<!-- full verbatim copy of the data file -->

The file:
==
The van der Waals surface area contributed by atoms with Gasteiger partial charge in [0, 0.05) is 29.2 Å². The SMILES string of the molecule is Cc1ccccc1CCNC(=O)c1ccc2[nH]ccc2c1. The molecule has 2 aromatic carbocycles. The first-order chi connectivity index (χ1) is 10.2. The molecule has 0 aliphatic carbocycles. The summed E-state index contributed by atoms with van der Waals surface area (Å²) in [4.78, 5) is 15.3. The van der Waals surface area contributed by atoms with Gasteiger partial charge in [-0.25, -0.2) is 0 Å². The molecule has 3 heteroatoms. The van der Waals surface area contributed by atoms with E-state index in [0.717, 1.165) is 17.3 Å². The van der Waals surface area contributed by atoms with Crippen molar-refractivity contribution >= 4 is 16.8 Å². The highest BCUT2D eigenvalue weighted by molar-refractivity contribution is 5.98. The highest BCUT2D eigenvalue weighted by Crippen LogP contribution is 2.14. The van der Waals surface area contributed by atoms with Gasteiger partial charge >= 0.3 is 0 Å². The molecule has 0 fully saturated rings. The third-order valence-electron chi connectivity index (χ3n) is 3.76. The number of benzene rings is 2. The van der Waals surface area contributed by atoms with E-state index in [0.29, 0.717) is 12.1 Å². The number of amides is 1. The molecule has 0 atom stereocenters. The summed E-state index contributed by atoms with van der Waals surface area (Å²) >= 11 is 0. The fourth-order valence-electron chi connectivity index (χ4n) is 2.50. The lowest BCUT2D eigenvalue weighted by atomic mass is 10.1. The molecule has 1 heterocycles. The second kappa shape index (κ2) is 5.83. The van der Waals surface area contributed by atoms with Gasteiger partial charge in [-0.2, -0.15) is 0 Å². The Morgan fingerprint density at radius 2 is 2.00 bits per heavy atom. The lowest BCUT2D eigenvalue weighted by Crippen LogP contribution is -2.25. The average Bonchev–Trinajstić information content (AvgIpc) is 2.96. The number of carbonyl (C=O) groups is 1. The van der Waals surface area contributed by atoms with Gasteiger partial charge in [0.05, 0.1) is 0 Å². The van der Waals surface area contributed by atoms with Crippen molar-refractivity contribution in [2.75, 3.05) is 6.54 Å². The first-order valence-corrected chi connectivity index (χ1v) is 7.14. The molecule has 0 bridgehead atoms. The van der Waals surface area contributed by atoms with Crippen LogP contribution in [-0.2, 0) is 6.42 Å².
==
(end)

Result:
The van der Waals surface area contributed by atoms with Gasteiger partial charge in [0, 0.05) is 29.2 Å². The SMILES string of the molecule is Cc1ccccc1CCNC(=O)c1ccc2[nH]ccc2c1. The molecule has 2 aromatic carbocycles. The first-order chi connectivity index (χ1) is 10.2. The molecule has 0 aliphatic carbocycles. The summed E-state index contributed by atoms with van der Waals surface area (Å²) in [4.78, 5) is 15.3. The van der Waals surface area contributed by atoms with Gasteiger partial charge in [-0.25, -0.2) is 0 Å². The molecule has 3 heteroatoms. The van der Waals surface area contributed by atoms with E-state index in [0.717, 1.165) is 17.3 Å². The van der Waals surface area contributed by atoms with Crippen molar-refractivity contribution >= 4 is 16.8 Å². The highest BCUT2D eigenvalue weighted by molar-refractivity contribution is 5.98. The highest BCUT2D eigenvalue weighted by Crippen LogP contribution is 2.14. The van der Waals surface area contributed by atoms with Gasteiger partial charge >= 0.3 is 0 Å². The molecule has 0 fully saturated rings. The third-order valence-electron chi connectivity index (χ3n) is 3.76. The number of benzene rings is 2. The van der Waals surface area contributed by atoms with E-state index in [0.29, 0.717) is 12.1 Å². The number of amides is 1. The molecule has 0 atom stereocenters. The summed E-state index contributed by atoms with van der Waals surface area (Å²) >= 11 is 0. The fourth-order valence-electron chi connectivity index (χ4n) is 2.50. The lowest BCUT2D eigenvalue weighted by atomic mass is 10.1. The molecule has 1 heterocycles. The second kappa shape index (κ2) is 5.83. The van der Waals surface area contributed by atoms with Gasteiger partial charge in [-0.2, -0.15) is 0 Å². The Morgan fingerprint density at radius 2 is 2.00 bits per heavy atom. The lowest BCUT2D eigenvalue weighted by Crippen LogP contribution is -2.25. The average Bonchev–Trinajstić information content (AvgIpc) is 2.96. The number of carbonyl (C=O) groups is 1. The van der Waals surface area contributed by atoms with Gasteiger partial charge in [0.05, 0.1) is 0 Å². The van der Waals surface area contributed by atoms with Crippen molar-refractivity contribution in [2.75, 3.05) is 6.54 Å². The first-order valence-corrected chi connectivity index (χ1v) is 7.14. The molecule has 0 bridgehead atoms. The van der Waals surface area contributed by atoms with Crippen LogP contribution in [-0.2, 0) is 6.42 Å².